Have you ever wondered why some classroom discussions are lively and engaging and others more like painful interrogations? Why some students always have an answer ready, but others never participate? Why everybody (or nobody) laughs at a teacher’s jokes? What role multiple languages should play in classroom talk?
This course gives classroom teachers at all levels and subject areas the analytic tools to answer these and more questions about classroom communication.
Each lesson introduces fundamental concepts and techniques of classroom discourse analysis, developing an analytic toolkit and promoting critical reflection on pedagogical practices over five weeks.
Week One: Introduction to classroom interaction (What is it and why do it?)
Introduction to previous classic research and reasons for studying classroom interaction. Introduction to basic terminology of the field and brief examples of how this terminology can be used to focus our observation of classroom talk.
Week Two: Turn-taking patterns and question types
Introduction to typical turn-taking patterns, the different types of questions teachers and students ask and the consequences for student engagement and learning. Students will view examples of different types of questions and analyze the way classroom discussions develop around them.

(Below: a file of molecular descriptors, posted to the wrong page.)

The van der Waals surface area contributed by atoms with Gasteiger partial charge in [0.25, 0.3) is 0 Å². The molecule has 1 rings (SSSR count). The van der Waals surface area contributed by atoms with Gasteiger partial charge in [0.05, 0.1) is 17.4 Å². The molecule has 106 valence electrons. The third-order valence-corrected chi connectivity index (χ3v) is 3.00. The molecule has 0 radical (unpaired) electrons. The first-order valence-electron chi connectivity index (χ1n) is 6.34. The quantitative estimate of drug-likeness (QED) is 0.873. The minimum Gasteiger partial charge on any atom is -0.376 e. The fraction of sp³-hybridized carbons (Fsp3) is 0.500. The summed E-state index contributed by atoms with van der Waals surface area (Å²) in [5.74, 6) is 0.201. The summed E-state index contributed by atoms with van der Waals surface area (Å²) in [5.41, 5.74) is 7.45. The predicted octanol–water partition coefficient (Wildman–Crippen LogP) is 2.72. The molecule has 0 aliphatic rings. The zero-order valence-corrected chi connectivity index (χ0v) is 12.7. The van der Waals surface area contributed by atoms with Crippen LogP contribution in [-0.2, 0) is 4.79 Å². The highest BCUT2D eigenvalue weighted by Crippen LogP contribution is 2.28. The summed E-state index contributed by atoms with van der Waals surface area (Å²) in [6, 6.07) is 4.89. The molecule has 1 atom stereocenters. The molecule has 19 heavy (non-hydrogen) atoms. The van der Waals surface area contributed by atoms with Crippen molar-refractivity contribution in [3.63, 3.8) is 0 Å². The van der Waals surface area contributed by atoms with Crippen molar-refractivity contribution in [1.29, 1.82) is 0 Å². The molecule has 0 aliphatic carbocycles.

Week Three: Beyond Language: The role of intonation, gesture and other non-linguistic cues on interaction
Introduction to the concept of “contextualization cues,” that is the role of gesture, posture, dress, and appearance in cueing how teachers and students understand and contribute to classroom interaction.
Week Four: Types and functions of classroom storytelling
Review of classic research literature on storytelling in classrooms, from pre-school “sharing time” to literature and science discussions. Examples illustrate techniques of narrative analysis in everyday classroom settings.
Week Five: Types of participation and their effects
Introduction to different participant structures with emphasis on the joint nature of any classroom talk (from group work to teacher-delivered lectures). Examples of how different frameworks for participation in classrooms affects who talks, what gets said, and how.